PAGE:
KANSAS CITY, Mo. — The impact of the coronavirus is being felt in Kansas City, from hospitals to restaurants and stores.
The virus caused the cancellation of the Big 12 Tournament, meaning fewer people to eat, shop and spend money to fuel the local economy.
On Friday afternoon, the number of customers at Ragazza on 43rd Street and Main Street dwindled.
"We're sitting here in a sort of empty room, so that's a little bit worrysome for sure," said Laura Norris, owner of Ragazza, "We have six hotels within walking distance from our location and those people aren't there."
Norris told 41 Action News her reservations are down by almost 30 percent this weekend as they had a lot of corporate party cancellations.
This loss of money forcing impending hard decisions.
"We're looking at having sort of a bare-boned staff if we need to, but the problem is with that is that these people have families to support, too, you know? I don't want to cut back their hours because that hurts them," Norris said.
It's a tough new reality several businesses are faced with as restaurants and retailers are expected to be the hardest industries hit.
"People's hours are going to get cut. You got waiters and waitresses and service people and entertainment establishments, you got conventions that provide catering jobs for people and with all that shutting down, those persons still have to earn a living," said Clyde McQueen, president of the Full Employment Council.
It's a unique situation for McQueen, too, as he prepares for a possible influx of new job seekers.
"I've been in this field for 40 years and this is the first time I've ever been in this situation like this," he said.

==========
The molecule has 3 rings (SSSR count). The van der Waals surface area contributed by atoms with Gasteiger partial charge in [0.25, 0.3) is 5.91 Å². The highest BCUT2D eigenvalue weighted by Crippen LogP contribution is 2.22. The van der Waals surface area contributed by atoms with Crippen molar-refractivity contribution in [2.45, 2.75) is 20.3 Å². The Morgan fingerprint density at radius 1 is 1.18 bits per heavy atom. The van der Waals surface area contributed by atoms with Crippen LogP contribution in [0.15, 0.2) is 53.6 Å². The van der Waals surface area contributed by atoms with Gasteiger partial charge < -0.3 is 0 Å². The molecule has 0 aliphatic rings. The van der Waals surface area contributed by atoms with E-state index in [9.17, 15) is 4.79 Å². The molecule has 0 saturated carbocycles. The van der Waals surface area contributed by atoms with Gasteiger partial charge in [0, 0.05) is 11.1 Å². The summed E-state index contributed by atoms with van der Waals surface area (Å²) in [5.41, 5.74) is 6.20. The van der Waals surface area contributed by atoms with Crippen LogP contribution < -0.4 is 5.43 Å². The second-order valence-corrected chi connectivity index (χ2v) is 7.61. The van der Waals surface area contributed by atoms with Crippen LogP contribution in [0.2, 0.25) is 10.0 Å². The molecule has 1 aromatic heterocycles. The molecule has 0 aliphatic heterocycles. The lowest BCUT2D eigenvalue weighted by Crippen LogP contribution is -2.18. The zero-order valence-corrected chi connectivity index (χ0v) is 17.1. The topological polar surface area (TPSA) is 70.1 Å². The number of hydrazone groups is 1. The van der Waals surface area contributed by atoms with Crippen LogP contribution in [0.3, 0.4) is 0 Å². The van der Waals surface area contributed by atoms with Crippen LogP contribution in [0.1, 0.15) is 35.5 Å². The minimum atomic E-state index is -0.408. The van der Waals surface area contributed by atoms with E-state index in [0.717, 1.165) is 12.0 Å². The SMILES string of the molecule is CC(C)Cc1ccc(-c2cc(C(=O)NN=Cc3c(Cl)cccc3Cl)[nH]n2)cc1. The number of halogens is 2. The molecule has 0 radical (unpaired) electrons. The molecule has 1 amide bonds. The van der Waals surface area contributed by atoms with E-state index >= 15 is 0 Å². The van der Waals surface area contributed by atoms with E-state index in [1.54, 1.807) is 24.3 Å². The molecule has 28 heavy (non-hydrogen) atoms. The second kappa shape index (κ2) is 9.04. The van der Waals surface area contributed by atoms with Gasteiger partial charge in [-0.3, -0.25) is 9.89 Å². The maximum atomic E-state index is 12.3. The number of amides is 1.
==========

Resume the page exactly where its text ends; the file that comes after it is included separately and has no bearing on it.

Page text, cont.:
To deal with the coronavirus, McQueen said they had to cut job fairs and training courses. His concern is finding jobs for those who are laid off.
"We've got to be able to try and help them get other transitional employment. Help them, because a lot of them don't have sick leave either," McQueen said.
The situation is changing by the hour.
"You have to just take a deep breath and try to not worry too much," Norris said.
41 Action News also reached out to Oddly Correct, a coffee shop on Westport Road and Main Street. Owner Mike Schroeder provided the following statement:
“In addition to following already strict guidelines for cleaning and sanitation of wares and surfaces at our shop, we felt a need to address a big barrier to the health of both our employees and customers. If an employee knows their livelihood will be put in jeopardy by being unable to work due to illness, this incentivizes bringing that illness into the workplace and exposing others to possible contagions. So in light of the ongoing public health crisis that is COVID-19, we’re adding paid sick leave of 35 hours every calendar year for every employee effective immediately. This will allow anyone who becomes sick to properly recuperate and keep our other employees and customers from being exposed to any illness.”